IMO model courses are valuable tools that assist Member States and other stakeholders to develop detailed training programmes, to effectively implement the provisions of the 1978 STCW Convention, as amended, and to achieve the knowledge and skills demanded by increasingly sophisticated shipping industry. Three new model courses and one revised model course have been put forward to the Sub-Committee on Human Element, Training and Watchkeeping (HTW 6, 29 April-3 May) for validation: draft new model courses on Advanced training for masters, officers, ratings and other personnel on ships subject to the International Code of Safety for Ship Using Gases or Other Low-flashpoint Fuels (IGF Code); Basic training for masters, officers, ratings and other personnel on ships subject to the IGF Code; and Passenger safety, cargo safety and hull integrity training; and the draft revised model course on Advanced training in firefighting. The Sub-Committee will also consider the conversion of IMO model courses to e-learning versions, if appropriate, taking into account costs and other implications, and refining the process to develop, revise and validate model courses. Amongst other items on the HTW 6 agenda, the Sub-Committee will continue its ongoing comprehensive review of the International Convention on Standards of Training, Certification and Watchkeeping for Fishing Vessel Personnel (STCW-F), 1995, which entered into force in 2012. It is a key pillar among the international instruments on fishing vessel safety. Progress is expected with the review of all chapters and the preparation of an associated Code.
Under the agenda item on the “role of the human element”, the Sub-Committee is expected to look at developing guidance on the application of casualty cases and lessons learned to seafarers' education and training; and to consider reviewing and updating the Checklist for considering human element issues by IMO bodies (MSC MEPC.7/Circ.1).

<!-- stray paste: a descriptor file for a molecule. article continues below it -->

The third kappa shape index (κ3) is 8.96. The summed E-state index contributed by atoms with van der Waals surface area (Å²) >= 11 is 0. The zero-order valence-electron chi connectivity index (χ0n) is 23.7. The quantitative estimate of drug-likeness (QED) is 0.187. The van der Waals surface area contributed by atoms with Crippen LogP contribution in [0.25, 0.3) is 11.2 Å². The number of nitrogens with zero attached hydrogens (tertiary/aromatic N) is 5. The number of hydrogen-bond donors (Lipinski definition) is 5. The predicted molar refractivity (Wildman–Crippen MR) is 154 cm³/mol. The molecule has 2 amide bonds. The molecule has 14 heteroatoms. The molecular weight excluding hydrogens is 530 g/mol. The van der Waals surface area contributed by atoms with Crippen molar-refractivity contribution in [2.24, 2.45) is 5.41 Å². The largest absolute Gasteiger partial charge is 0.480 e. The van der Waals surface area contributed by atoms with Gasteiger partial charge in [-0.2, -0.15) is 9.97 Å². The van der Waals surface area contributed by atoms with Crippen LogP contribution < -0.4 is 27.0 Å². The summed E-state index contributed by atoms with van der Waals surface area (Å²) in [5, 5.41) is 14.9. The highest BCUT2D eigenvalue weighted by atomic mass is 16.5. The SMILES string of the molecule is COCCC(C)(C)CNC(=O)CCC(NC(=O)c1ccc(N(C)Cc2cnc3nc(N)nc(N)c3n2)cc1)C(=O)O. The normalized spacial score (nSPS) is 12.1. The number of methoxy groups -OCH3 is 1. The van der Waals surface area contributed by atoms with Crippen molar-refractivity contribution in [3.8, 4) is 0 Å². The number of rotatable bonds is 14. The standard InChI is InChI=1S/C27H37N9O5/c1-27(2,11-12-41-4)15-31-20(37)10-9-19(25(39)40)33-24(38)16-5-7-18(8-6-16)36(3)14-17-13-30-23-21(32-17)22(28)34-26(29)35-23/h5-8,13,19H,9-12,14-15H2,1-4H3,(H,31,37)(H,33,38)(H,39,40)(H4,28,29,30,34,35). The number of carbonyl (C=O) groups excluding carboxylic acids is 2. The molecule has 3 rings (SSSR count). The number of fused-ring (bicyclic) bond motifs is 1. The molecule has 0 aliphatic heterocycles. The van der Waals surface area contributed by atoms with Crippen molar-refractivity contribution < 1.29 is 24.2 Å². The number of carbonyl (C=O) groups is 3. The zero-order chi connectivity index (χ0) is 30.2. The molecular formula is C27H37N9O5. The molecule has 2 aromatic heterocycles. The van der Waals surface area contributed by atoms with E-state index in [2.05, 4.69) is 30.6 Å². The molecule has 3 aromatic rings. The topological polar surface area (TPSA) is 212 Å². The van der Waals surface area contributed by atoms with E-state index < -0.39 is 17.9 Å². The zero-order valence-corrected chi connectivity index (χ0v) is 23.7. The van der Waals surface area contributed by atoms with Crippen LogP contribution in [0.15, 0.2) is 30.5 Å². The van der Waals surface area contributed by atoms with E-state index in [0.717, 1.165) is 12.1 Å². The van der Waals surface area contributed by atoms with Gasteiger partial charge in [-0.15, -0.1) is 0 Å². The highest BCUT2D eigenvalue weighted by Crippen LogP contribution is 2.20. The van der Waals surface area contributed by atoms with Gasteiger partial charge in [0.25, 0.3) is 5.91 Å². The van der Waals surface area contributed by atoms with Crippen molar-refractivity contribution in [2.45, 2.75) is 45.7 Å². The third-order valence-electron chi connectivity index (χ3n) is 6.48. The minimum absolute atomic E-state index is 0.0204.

Implementation of the 1978 STCW Convention, as amended, is on the agenda, specifically with reference to the list of compliant STCW Parties ("White List") and its review, based on the continuous compliance by Parties, as required by the Convention.
The Sub-Committee is expected to finalize draft amendments to table B-I/2 (List of certificates or documentary evidence required under the STCW Convention) of the STCW Code. The Sub-Committee will also consider developing a new joint ILO/IMO International Medical Guide for Ships (IMGS), as well as the establishment of a joint ILO/IMO Working Group for the development of guidelines on the medical examination of fishing vessels' personnel.
The HTW 6 meeting was opened by IMO Secretary-General Kitack Lim and is being chaired by Ms. Mayte Medina (United States). Click for photos.
Better and stronger infrastructure for sharing information is vital to support maritime sector development and a sustainable blue economy. That was one of the key conclusions from a high-level workshop in Saudi Arabia for signatory states to the Jeddah Amendment to the Djibouti Code of Conduct (DCoC), the IMO-led cooperation agreement that has been instrumental in repressing piracy and armed robbery against ships in the western Indian Ocean and the Gulf of Aden.
Participants agreed that, as a basis for effective regional cooperation, it was important to establish national information sharing centres to coordinate activities of national maritime security and law-enforcement agencies.
The workshop considered ways to enhance the existing regional information-sharing network to meet the increased requirements of the 2017 Jeddah Amendment, which significantly broadened the DCoC's scope to cover other illicit maritime activities such as human trafficking and illegal, unreported and unregulated fishing. It was agreed that the functions and capacities of the three information sharing centres established under the DCoC should be assessed to identify where capacity-building assistance might be needed.
Participants welcomed the capacity-building work of IMO and a host of other international organizations, including the United Nations Office on Drugs and Crime (UNODC), INTERPOL, the European Union and several individual governments and NGOs, and invited other organizations to offer their assistance.
The workshop, at the Mohammed Bin Nayef Academy of Marine Science and Security Studies in Jeddah, Saudi Arabia, brought together 69 senior officials from 18 DCoC States* and supporting countries and organizations under the theme "Addressing maritime security challenges through regional cooperation and goodwill".